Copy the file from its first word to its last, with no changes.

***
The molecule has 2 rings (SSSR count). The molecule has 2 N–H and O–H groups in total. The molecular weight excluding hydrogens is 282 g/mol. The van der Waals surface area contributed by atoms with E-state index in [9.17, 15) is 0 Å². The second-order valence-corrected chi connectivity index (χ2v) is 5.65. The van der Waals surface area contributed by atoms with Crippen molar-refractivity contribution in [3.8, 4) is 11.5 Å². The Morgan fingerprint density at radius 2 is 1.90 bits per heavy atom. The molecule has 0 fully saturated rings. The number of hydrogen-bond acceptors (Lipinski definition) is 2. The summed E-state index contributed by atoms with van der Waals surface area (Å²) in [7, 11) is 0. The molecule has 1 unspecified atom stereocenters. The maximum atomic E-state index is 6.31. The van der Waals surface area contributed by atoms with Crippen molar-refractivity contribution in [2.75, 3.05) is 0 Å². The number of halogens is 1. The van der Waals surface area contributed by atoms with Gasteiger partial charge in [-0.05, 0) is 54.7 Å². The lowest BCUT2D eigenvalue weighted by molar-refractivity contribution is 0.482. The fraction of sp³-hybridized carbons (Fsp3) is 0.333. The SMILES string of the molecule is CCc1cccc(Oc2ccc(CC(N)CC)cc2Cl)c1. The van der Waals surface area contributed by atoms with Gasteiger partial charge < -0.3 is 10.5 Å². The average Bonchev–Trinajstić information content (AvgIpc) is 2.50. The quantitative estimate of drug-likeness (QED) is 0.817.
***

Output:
The molecule has 2 rings (SSSR count). The molecule has 2 N–H and O–H groups in total. The molecular weight excluding hydrogens is 282 g/mol. The van der Waals surface area contributed by atoms with E-state index in [9.17, 15) is 0 Å². The second-order valence-corrected chi connectivity index (χ2v) is 5.65. The van der Waals surface area contributed by atoms with Crippen molar-refractivity contribution in [3.8, 4) is 11.5 Å². The Morgan fingerprint density at radius 2 is 1.90 bits per heavy atom. The molecule has 0 fully saturated rings. The number of hydrogen-bond acceptors (Lipinski definition) is 2. The summed E-state index contributed by atoms with van der Waals surface area (Å²) in [7, 11) is 0. The molecule has 1 unspecified atom stereocenters. The maximum atomic E-state index is 6.31. The van der Waals surface area contributed by atoms with Crippen molar-refractivity contribution in [2.75, 3.05) is 0 Å². The number of halogens is 1. The van der Waals surface area contributed by atoms with Gasteiger partial charge in [-0.05, 0) is 54.7 Å². The lowest BCUT2D eigenvalue weighted by molar-refractivity contribution is 0.482. The fraction of sp³-hybridized carbons (Fsp3) is 0.333. The SMILES string of the molecule is CCc1cccc(Oc2ccc(CC(N)CC)cc2Cl)c1. The van der Waals surface area contributed by atoms with Gasteiger partial charge < -0.3 is 10.5 Å². The average Bonchev–Trinajstić information content (AvgIpc) is 2.50. The quantitative estimate of drug-likeness (QED) is 0.817.